Our main goal with this test is to determine how well the monitor's local dimming feature works. We use a video test pattern and compare the local dimming performance to other monitors. We use this comparison to subjectively assign a score for local dimming performance. We also use thermal imaging to determine the type of backlight used by the monitor. Although the backlight type can make a difference in some areas, we don't score this directly.
Our local dimming score is based on the subjective impression we get from enabling dimming on a monitor. We consider performance from the video test from above, but also how well the monitor's dimming performs with regular video and still images.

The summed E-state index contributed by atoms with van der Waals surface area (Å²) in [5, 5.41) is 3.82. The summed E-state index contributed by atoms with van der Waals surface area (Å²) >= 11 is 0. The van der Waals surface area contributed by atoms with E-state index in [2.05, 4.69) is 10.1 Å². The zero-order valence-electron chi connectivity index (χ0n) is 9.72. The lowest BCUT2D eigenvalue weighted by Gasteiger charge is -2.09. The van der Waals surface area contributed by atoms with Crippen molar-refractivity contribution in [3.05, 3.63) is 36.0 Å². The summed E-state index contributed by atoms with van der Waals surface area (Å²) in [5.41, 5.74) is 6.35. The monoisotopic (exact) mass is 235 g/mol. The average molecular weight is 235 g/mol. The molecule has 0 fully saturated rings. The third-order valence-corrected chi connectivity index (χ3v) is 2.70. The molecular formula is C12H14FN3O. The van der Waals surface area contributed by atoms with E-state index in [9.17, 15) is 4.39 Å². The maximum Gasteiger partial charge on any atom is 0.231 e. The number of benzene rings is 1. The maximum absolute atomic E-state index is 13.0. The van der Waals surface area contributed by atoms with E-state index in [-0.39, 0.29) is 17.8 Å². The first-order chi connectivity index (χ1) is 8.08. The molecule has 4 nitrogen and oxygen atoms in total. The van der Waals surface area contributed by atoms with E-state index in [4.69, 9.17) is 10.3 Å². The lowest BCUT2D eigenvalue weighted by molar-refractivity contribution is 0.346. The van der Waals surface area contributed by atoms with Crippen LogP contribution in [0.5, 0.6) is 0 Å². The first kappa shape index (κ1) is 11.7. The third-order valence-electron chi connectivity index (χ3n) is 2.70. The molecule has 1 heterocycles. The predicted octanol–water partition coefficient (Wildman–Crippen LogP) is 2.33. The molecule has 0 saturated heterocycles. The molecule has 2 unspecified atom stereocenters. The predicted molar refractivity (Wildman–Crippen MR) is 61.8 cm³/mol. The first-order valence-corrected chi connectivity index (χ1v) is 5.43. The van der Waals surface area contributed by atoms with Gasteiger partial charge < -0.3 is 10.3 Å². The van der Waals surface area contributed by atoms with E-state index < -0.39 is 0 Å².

We check the following:
Because of these trade-offs, how 'good' any individual local dimming feature comes down to personal preference. You shouldn't only look at our score to determine whether you will like the local dimming on a given monitor. Ideally, a monitor will offer a few settings options for you to choose whatever compromise you like.
A perfect score would go to a monitor that can display bright highlights next to deep blacks without any blooming or loss of fine details. It's nearly impossible for an LED monitor. Although there aren't many on the market, this is one of the advantages of OLED monitors.
Our local dimming video represents how well the backlight can adjust when dimming a moving image involving bright and dark elements. We test each local dimming setting, and once we've determined which one performs the best, we record this video using our recommended setting, which is usually the max setting.
This test is meant to show a couple of things: